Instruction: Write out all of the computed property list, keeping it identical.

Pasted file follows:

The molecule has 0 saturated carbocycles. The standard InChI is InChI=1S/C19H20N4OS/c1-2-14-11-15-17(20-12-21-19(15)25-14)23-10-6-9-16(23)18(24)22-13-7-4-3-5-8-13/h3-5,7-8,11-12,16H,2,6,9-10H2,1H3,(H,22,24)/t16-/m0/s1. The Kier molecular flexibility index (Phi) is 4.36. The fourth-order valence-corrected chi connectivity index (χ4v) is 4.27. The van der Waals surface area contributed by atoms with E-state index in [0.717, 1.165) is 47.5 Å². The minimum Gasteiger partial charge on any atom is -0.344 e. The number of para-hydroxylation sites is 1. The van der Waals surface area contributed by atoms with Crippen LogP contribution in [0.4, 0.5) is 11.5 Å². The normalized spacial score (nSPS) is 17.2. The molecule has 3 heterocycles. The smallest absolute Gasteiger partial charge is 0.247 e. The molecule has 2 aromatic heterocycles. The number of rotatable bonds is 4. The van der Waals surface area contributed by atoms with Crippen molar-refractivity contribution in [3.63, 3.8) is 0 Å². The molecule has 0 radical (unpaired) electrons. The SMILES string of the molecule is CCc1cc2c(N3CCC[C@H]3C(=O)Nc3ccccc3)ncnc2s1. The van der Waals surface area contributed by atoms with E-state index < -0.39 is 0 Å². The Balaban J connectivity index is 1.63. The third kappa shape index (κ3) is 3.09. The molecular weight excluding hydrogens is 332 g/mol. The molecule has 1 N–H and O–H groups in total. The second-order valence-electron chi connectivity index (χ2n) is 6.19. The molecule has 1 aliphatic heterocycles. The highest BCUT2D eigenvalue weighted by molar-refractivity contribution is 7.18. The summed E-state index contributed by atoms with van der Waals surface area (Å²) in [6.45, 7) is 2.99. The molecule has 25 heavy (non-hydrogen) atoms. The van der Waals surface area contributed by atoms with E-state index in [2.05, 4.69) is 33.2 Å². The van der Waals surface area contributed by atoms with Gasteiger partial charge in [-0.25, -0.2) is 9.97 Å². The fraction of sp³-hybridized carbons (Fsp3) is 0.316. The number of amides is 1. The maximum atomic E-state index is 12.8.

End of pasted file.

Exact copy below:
The molecule has 0 saturated carbocycles. The standard InChI is InChI=1S/C19H20N4OS/c1-2-14-11-15-17(20-12-21-19(15)25-14)23-10-6-9-16(23)18(24)22-13-7-4-3-5-8-13/h3-5,7-8,11-12,16H,2,6,9-10H2,1H3,(H,22,24)/t16-/m0/s1. The Kier molecular flexibility index (Phi) is 4.36. The fourth-order valence-corrected chi connectivity index (χ4v) is 4.27. The van der Waals surface area contributed by atoms with E-state index in [0.717, 1.165) is 47.5 Å². The minimum Gasteiger partial charge on any atom is -0.344 e. The number of para-hydroxylation sites is 1. The van der Waals surface area contributed by atoms with Crippen LogP contribution in [0.4, 0.5) is 11.5 Å². The normalized spacial score (nSPS) is 17.2. The molecule has 3 heterocycles. The smallest absolute Gasteiger partial charge is 0.247 e. The molecule has 2 aromatic heterocycles. The number of rotatable bonds is 4. The van der Waals surface area contributed by atoms with Crippen molar-refractivity contribution in [3.63, 3.8) is 0 Å². The molecule has 0 radical (unpaired) electrons. The SMILES string of the molecule is CCc1cc2c(N3CCC[C@H]3C(=O)Nc3ccccc3)ncnc2s1. The van der Waals surface area contributed by atoms with E-state index < -0.39 is 0 Å². The Balaban J connectivity index is 1.63. The third kappa shape index (κ3) is 3.09. The molecular weight excluding hydrogens is 332 g/mol. The molecule has 1 N–H and O–H groups in total. The second-order valence-electron chi connectivity index (χ2n) is 6.19. The molecule has 1 aliphatic heterocycles. The highest BCUT2D eigenvalue weighted by molar-refractivity contribution is 7.18. The summed E-state index contributed by atoms with van der Waals surface area (Å²) in [6.45, 7) is 2.99. The molecule has 25 heavy (non-hydrogen) atoms. The van der Waals surface area contributed by atoms with E-state index in [2.05, 4.69) is 33.2 Å². The van der Waals surface area contributed by atoms with Gasteiger partial charge in [-0.25, -0.2) is 9.97 Å². The fraction of sp³-hybridized carbons (Fsp3) is 0.316. The number of amides is 1. The maximum atomic E-state index is 12.8.